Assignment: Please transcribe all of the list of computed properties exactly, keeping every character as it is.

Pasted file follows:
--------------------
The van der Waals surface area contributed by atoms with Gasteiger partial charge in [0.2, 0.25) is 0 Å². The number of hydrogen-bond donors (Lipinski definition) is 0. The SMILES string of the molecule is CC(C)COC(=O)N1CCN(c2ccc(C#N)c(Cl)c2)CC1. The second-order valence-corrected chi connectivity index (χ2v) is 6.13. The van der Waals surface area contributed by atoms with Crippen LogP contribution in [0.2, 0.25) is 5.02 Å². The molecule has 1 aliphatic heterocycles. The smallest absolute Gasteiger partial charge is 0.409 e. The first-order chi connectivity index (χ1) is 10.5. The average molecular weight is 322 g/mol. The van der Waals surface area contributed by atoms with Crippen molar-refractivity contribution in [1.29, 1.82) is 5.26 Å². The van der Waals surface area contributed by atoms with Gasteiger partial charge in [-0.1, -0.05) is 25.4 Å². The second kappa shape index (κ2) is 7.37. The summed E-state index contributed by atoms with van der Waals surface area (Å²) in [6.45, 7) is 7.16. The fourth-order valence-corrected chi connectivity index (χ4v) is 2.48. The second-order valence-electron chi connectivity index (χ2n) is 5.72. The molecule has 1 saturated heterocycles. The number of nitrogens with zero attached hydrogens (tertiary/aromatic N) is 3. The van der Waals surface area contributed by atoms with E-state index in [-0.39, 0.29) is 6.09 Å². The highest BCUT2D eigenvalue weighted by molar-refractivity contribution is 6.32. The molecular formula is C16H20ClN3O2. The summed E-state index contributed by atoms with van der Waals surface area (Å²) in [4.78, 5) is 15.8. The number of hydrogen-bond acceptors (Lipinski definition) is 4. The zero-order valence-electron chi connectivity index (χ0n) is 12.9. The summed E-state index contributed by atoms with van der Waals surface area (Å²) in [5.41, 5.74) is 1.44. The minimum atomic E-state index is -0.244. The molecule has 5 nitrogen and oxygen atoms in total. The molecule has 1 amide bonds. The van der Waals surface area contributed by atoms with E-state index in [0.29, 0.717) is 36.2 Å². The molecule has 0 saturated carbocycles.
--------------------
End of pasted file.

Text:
The van der Waals surface area contributed by atoms with Gasteiger partial charge in [0.2, 0.25) is 0 Å². The number of hydrogen-bond donors (Lipinski definition) is 0. The SMILES string of the molecule is CC(C)COC(=O)N1CCN(c2ccc(C#N)c(Cl)c2)CC1. The second-order valence-corrected chi connectivity index (χ2v) is 6.13. The van der Waals surface area contributed by atoms with Crippen LogP contribution in [0.2, 0.25) is 5.02 Å². The molecule has 1 aliphatic heterocycles. The smallest absolute Gasteiger partial charge is 0.409 e. The first-order chi connectivity index (χ1) is 10.5. The average molecular weight is 322 g/mol. The van der Waals surface area contributed by atoms with Crippen molar-refractivity contribution in [1.29, 1.82) is 5.26 Å². The van der Waals surface area contributed by atoms with Gasteiger partial charge in [-0.1, -0.05) is 25.4 Å². The second kappa shape index (κ2) is 7.37. The summed E-state index contributed by atoms with van der Waals surface area (Å²) in [6.45, 7) is 7.16. The fourth-order valence-corrected chi connectivity index (χ4v) is 2.48. The second-order valence-electron chi connectivity index (χ2n) is 5.72. The molecule has 1 saturated heterocycles. The number of nitrogens with zero attached hydrogens (tertiary/aromatic N) is 3. The van der Waals surface area contributed by atoms with E-state index in [-0.39, 0.29) is 6.09 Å². The highest BCUT2D eigenvalue weighted by molar-refractivity contribution is 6.32. The molecular formula is C16H20ClN3O2. The summed E-state index contributed by atoms with van der Waals surface area (Å²) in [4.78, 5) is 15.8. The number of hydrogen-bond acceptors (Lipinski definition) is 4. The zero-order valence-electron chi connectivity index (χ0n) is 12.9. The summed E-state index contributed by atoms with van der Waals surface area (Å²) in [5.41, 5.74) is 1.44. The minimum atomic E-state index is -0.244. The molecule has 5 nitrogen and oxygen atoms in total. The molecule has 1 amide bonds. The van der Waals surface area contributed by atoms with E-state index in [0.29, 0.717) is 36.2 Å². The molecule has 0 saturated carbocycles.